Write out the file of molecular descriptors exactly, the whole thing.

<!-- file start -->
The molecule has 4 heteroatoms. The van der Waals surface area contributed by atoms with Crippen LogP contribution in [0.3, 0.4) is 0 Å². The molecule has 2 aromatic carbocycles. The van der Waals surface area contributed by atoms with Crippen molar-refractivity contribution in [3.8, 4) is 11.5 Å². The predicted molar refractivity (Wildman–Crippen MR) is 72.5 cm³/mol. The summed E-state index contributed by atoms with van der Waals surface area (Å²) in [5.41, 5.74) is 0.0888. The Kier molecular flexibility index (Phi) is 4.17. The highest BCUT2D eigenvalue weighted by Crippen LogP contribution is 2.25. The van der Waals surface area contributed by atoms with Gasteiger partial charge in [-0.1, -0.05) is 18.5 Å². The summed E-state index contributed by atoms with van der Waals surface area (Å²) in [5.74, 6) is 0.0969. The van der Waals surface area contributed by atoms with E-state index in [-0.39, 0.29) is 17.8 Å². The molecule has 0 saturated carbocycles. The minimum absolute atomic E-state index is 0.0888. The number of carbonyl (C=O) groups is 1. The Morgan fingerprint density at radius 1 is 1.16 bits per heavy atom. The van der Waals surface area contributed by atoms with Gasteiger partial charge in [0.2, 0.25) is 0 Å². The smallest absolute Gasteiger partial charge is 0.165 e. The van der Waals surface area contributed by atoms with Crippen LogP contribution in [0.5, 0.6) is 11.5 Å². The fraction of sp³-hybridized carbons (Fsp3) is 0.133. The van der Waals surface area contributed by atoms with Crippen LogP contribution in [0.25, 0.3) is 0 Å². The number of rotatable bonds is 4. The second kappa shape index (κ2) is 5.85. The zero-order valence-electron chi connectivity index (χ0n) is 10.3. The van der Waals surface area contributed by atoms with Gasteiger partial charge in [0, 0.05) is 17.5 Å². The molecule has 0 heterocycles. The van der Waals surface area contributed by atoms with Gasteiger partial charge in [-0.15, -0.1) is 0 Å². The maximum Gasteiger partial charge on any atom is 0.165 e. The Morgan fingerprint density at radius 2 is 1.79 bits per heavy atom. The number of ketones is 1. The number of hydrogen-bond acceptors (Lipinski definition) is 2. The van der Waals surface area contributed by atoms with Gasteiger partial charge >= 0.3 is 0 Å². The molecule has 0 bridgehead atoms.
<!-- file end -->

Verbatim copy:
The molecule has 4 heteroatoms. The van der Waals surface area contributed by atoms with Crippen LogP contribution in [0.3, 0.4) is 0 Å². The molecule has 2 aromatic carbocycles. The van der Waals surface area contributed by atoms with Crippen molar-refractivity contribution in [3.8, 4) is 11.5 Å². The predicted molar refractivity (Wildman–Crippen MR) is 72.5 cm³/mol. The summed E-state index contributed by atoms with van der Waals surface area (Å²) in [5.41, 5.74) is 0.0888. The Kier molecular flexibility index (Phi) is 4.17. The highest BCUT2D eigenvalue weighted by Crippen LogP contribution is 2.25. The van der Waals surface area contributed by atoms with Gasteiger partial charge in [-0.1, -0.05) is 18.5 Å². The summed E-state index contributed by atoms with van der Waals surface area (Å²) in [5.74, 6) is 0.0969. The van der Waals surface area contributed by atoms with E-state index in [-0.39, 0.29) is 17.8 Å². The molecule has 0 saturated carbocycles. The minimum absolute atomic E-state index is 0.0888. The number of carbonyl (C=O) groups is 1. The Morgan fingerprint density at radius 1 is 1.16 bits per heavy atom. The van der Waals surface area contributed by atoms with Gasteiger partial charge in [0.2, 0.25) is 0 Å². The smallest absolute Gasteiger partial charge is 0.165 e. The van der Waals surface area contributed by atoms with Crippen LogP contribution in [0.5, 0.6) is 11.5 Å². The fraction of sp³-hybridized carbons (Fsp3) is 0.133. The van der Waals surface area contributed by atoms with Crippen LogP contribution in [0.25, 0.3) is 0 Å². The number of rotatable bonds is 4. The second kappa shape index (κ2) is 5.85. The zero-order valence-electron chi connectivity index (χ0n) is 10.3. The van der Waals surface area contributed by atoms with Gasteiger partial charge in [0, 0.05) is 17.5 Å². The molecule has 0 heterocycles. The van der Waals surface area contributed by atoms with Gasteiger partial charge in [-0.15, -0.1) is 0 Å². The maximum Gasteiger partial charge on any atom is 0.165 e. The Morgan fingerprint density at radius 2 is 1.79 bits per heavy atom. The number of ketones is 1. The number of hydrogen-bond acceptors (Lipinski definition) is 2. The van der Waals surface area contributed by atoms with Gasteiger partial charge >= 0.3 is 0 Å². The molecule has 0 bridgehead atoms.